The rugby world is slowly turning in the favour of the northern hemisphere. This weekend is therefore a massive test for the European superpowers to see if they can finally get on an equal footing with their traditional opposition from the southern hemisphere. For a decade and a half, now, the big three nations from the southern hemisphere have dominated the game. Now at last, it looks as though Europe can level things up a bit.
You have to go back to 2003, of course, to find a time when England – or any northern hemisphere team – genuinely ruled the world. Since then, South Africa have won the World Cup once and New Zealand twice. Never was the dominance of the three southern superpowers more pronounced than in the last World Cup, on England’s home turf in 2015, when not one European team made it into the semi-finals.
Have those days gone? It looks like it. Four years ago, in this series of autumn internationals, there were 10 Test matches played with Australia, New Zealand or South Africa versus major European opposition – and Europe won just one of them. Last year, there was an even split, five wins each.
If this is genuine progress from the European teams, then this weekend is the time to prove it.
Where did southern strength go?
Let’s not kid ourselves over this. Yes, England have been brilliantly reinvented by their hard-nosed coach Eddie Jones. And yes, Ireland seem to go from strength to strength under the outstanding stewardship of their Kiwi coach Joe Schmidt.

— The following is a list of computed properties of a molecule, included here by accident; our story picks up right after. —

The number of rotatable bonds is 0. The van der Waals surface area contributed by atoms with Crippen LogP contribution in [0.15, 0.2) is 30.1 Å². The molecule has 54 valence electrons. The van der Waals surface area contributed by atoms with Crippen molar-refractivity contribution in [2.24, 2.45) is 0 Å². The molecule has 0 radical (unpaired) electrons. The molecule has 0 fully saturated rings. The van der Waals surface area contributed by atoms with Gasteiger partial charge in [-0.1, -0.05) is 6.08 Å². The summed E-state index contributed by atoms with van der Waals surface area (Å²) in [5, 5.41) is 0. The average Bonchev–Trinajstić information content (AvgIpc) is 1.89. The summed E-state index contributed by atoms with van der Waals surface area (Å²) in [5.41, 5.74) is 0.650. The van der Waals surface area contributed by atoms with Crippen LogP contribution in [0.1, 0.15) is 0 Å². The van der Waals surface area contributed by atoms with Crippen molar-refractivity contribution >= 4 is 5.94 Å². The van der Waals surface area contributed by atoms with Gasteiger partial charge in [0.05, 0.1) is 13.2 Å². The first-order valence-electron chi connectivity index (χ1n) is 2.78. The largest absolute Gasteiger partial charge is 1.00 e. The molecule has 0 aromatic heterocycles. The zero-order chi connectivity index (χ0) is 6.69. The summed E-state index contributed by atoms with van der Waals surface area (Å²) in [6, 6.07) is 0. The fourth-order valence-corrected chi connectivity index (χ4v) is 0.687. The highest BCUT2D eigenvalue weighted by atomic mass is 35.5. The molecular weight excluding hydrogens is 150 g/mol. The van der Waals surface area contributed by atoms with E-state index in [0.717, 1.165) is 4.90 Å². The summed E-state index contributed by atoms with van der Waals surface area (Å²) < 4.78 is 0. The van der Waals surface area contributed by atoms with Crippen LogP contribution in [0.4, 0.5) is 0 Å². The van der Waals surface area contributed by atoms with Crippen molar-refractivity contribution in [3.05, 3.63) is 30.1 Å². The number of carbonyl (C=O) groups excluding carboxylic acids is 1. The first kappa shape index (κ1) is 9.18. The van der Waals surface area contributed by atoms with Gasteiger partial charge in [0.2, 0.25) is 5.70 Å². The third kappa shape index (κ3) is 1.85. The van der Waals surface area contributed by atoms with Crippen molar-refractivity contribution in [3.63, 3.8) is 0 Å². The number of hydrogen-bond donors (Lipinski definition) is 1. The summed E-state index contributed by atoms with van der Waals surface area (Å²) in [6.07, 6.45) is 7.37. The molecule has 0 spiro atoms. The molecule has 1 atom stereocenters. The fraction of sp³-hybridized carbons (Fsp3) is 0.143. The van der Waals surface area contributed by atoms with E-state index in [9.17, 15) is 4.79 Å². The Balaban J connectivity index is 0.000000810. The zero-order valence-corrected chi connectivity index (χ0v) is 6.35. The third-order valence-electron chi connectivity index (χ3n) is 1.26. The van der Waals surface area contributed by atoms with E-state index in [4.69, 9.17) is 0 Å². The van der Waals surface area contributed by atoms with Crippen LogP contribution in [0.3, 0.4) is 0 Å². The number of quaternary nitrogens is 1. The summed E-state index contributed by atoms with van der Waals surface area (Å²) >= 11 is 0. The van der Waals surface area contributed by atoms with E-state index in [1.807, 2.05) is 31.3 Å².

However, though these two teams in particular have got stronger, the tipping of the balance of power in the world game is also largely down to the weakening of the south. South Africa have been hit hardest, then Australia, but New Zealand too. The drain of world-class players from the big three to the wealthy clubs in England, France and Japan has been relentless. No one can fault a young man for looking to maximise his earning potential, in the short lifespan that he has at the top of the game, but the result is that many of the best players have been leaving these countries in huge numbers to take up the big contracts on offer abroad. Most of these players are then unavailable for their national teams and the consequence, naturally, is their national team is weakened.
South Africa have been hit the hardest. In 2015, there were 257 South African players playing professional rugby abroad. Last year, that figure had gone up to 313. South Africa has its own massive political issues too – a quota system that obliges the coaches to favour black players over white.
So was it therefore any surprise that South Africa were so poor against Ireland last weekend? They were smashed 38-3, the kind of result that would have been unimaginable a few years back. However, this is the reality now. It is impossible for them to field anything closely resembling their best team.